Hensikt: Studiens hensikt var å få økt kunnskap om pårørendes opplevelser av helse- og omsorgstjenester til personer med demens og pårørende over tid.
Metode: Studien har et kvalitativt longitudinelt casestudiedesign. Data er samlet inn gjennom tre omganger over en to-års periode, med narrative dybdeintervjuer med fem pårørende; tre ektefeller og to voksne barn.
Hovedfunn: Pårørende opplevde at dagaktivitetstilbudene hadde høy kvalitet og ga god avlastning, mens avlastnings- og langtidsopphold i sykehjem hadde forbedringspotensiale knyttet til kvalitet, fleksibilitet og individuell tilrettelegging. Deltakelse på pårørendeskoler opplevdes ulikt. Hjemmesykepleie ga de voksne barna i studien trygghet og opplevelse av delt ansvar, men opplevdes som utilstrekkelig og lite individuelt tilpasset for ektefeller, særlig ved alvorlig demens.
Konklusjon: Pårørendes behov for og opplevelse av helse- og omsorgstjenester er varierende. Pårørende kan oppleve at dagaktivitetstilbudet i høy grad dekker deres behov, mens pårørendeskoler, hjemmesykepleie, avlastnings- og langtidsopphold i sykehjem kan være mindre fleksible og mindre tilpasset individuelle behov hos personen med demens og/eller pårørende.
Physical Therapy, 2020
Balance and Gait After First Minor Ischemic Stroke in People 70 Years of Age or Younger: A Prospective Observational Cohort Study
Two-thirds of patients with stroke experience only mild impairments in the acute phase, and the proportion of patients < 70 years is increasing. Knowledge about balance and gait and predictive factors are scarce for this group.The objective of this study was to explore balance and gait in the acute phase and after 3 and 12 months in patients ≤70 years with minor ischemic stroke (National Institute of Health Stroke Scale (NIHSS) score ≤3). This study also explored factors predicting impaired balance after 12 months.This study was designed as an explorative longitudinal cohort study.Patients were recruited consecutively from two stroke units. Balance and gait were assessed with the Mini-BESTest, Timed Up and Go (TUG), and preferred gait speed. Predictors for impaired balance were explored using logistic regression.This study included 101 patients. Mean (SD) age was 55.5 (11.4) years, 20% were female and mean (SD) NIHSS score was 0.6 (0.9) points. The Mini-BESTest, gait speed, and TUG improved significantly from the acute phase to 3 months, gait speed also improved from 3 to 12 months. At 12 months, 26% had balance impairments and 33% walked slower than 1.0 m/s. Poor balance in the acute phase (odds ratio =0.92, 95% CI = 0.85 – 0.95) was the only predictor of balance impairments (Mini-BESTest score ≤ 22) at 12 months post-stroke.Limitations include lack of information about pre-stroke balance and gait impairment, and post-stroke exercise. Few women limits the generalizability.This study observed improvements in both balance and gait during the follow-up, still about one third had balance or gait impairments at 12 months post-stroke. Balance in the acute phase predicted impaired balance at 12 months.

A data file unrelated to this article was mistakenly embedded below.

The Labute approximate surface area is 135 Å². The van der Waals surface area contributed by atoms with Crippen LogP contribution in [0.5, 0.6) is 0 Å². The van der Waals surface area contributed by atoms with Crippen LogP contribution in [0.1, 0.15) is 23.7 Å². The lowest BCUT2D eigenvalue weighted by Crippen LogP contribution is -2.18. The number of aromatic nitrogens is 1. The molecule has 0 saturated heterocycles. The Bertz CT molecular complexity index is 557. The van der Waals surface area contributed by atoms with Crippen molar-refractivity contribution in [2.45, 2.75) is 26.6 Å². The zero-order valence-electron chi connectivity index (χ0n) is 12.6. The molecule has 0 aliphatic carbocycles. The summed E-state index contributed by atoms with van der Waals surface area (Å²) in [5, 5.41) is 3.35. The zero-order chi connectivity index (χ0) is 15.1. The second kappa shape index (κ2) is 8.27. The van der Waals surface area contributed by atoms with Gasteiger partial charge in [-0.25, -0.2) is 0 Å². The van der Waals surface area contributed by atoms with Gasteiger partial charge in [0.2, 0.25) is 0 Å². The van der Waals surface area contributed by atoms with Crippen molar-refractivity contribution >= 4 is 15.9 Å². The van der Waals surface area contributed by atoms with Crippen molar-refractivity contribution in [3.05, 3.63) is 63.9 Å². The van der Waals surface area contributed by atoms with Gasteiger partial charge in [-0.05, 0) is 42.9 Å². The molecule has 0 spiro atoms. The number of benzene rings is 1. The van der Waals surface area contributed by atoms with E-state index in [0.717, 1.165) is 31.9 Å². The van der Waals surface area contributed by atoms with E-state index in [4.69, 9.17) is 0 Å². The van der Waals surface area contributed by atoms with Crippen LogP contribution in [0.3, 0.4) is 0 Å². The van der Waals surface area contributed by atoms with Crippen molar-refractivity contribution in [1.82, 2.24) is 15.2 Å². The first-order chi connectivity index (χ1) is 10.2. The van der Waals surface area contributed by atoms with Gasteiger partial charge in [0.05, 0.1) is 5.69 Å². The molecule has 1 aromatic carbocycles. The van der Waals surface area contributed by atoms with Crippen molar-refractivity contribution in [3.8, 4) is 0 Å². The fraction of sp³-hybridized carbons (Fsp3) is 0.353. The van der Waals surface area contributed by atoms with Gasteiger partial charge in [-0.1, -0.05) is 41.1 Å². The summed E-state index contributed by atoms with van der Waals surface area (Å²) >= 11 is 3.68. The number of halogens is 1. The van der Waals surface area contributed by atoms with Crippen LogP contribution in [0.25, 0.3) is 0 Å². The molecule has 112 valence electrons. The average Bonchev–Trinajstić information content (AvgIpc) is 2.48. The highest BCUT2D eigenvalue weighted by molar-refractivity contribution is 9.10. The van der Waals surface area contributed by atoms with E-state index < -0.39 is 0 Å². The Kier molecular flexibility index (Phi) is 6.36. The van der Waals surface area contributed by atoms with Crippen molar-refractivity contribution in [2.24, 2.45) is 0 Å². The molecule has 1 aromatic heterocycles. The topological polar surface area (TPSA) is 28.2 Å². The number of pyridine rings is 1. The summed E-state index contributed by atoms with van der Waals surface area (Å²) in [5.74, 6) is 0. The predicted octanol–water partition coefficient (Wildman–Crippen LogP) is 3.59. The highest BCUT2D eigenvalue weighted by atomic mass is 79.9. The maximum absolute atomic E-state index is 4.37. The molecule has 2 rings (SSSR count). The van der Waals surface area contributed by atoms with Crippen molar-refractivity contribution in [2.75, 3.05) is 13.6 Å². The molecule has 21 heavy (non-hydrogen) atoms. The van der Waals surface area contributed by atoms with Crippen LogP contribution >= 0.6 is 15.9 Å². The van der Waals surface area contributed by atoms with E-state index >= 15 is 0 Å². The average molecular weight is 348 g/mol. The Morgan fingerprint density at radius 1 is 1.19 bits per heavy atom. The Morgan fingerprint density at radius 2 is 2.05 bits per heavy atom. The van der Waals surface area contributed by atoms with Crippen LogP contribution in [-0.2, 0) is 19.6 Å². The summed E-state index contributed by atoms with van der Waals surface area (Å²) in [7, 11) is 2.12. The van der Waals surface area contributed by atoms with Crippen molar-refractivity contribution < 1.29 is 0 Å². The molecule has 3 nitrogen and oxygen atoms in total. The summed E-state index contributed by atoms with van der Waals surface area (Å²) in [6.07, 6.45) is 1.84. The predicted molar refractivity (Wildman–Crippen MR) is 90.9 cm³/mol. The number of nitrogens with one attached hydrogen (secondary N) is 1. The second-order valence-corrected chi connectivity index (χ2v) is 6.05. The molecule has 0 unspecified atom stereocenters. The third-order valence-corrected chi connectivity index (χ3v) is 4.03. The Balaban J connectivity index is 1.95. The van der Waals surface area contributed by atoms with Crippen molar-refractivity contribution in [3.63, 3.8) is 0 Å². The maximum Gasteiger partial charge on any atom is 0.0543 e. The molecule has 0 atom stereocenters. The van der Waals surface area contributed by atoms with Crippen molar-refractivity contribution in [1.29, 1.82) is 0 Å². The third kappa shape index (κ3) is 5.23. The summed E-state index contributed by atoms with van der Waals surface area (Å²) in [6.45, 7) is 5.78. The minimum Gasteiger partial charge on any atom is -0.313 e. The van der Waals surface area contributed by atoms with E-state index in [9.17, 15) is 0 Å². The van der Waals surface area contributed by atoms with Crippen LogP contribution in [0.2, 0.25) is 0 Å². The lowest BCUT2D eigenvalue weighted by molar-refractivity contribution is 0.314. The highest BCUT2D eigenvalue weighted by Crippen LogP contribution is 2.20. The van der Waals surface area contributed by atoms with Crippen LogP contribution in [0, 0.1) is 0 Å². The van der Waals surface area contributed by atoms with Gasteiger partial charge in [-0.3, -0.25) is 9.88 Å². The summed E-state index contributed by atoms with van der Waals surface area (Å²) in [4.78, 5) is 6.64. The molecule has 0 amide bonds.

Health and Social Care in the Community, 2019
People with dementia attending farm‐based day care in Norway – Individual and farm characteristics associated with participants’ quality of life
Farm‐based day care for people with dementia is supposed to improve the participants quality of life by using activities and resources of the farm environment to promote mental and physical health. In this paper, we describe the characteristics of those attending farm‐based day care services in Norway and explore the association between individual and farm characteristics and the quality of life. A sample of 94 people with dementia who attended farm‐based day care was recruited from 25 farms between January 2017 and January 2018. The data collection was performed using standardized instruments. Information about the farms was retrieved from a former study. The association between the participants’ quality of life and their individual and/or farm characteristics was examined with a linear multilevel regression model. The participants had a mean age of 76 years, 62% were men, and 68% had additional education after primary school. Most of them had mild (54.3%) or questionable dementia (18.3%). A few participants used antipsychotics (3.7%), tranquilizers (9.9%) and painkillers (13.6%), while a higher number used antidepressants (30.9%). Quality of life was associated with the experience of having social support (p = .023), a low score on depressive symptoms (p < .001), and spending time outdoors at the farm (p < .001). The variation between the farm‐based day care services in the participants’ reported quality of life was related to time spent outdoors at the farm. In light of the present study, it seems as farm‐based day care is addressing people with dementia in an early stage, dominated by men, with quite good physical and medical condition. The strong association between quality of life and spending time outdoors underscores that facilitation for outdoor activity should be prioritized in all types of dementia care.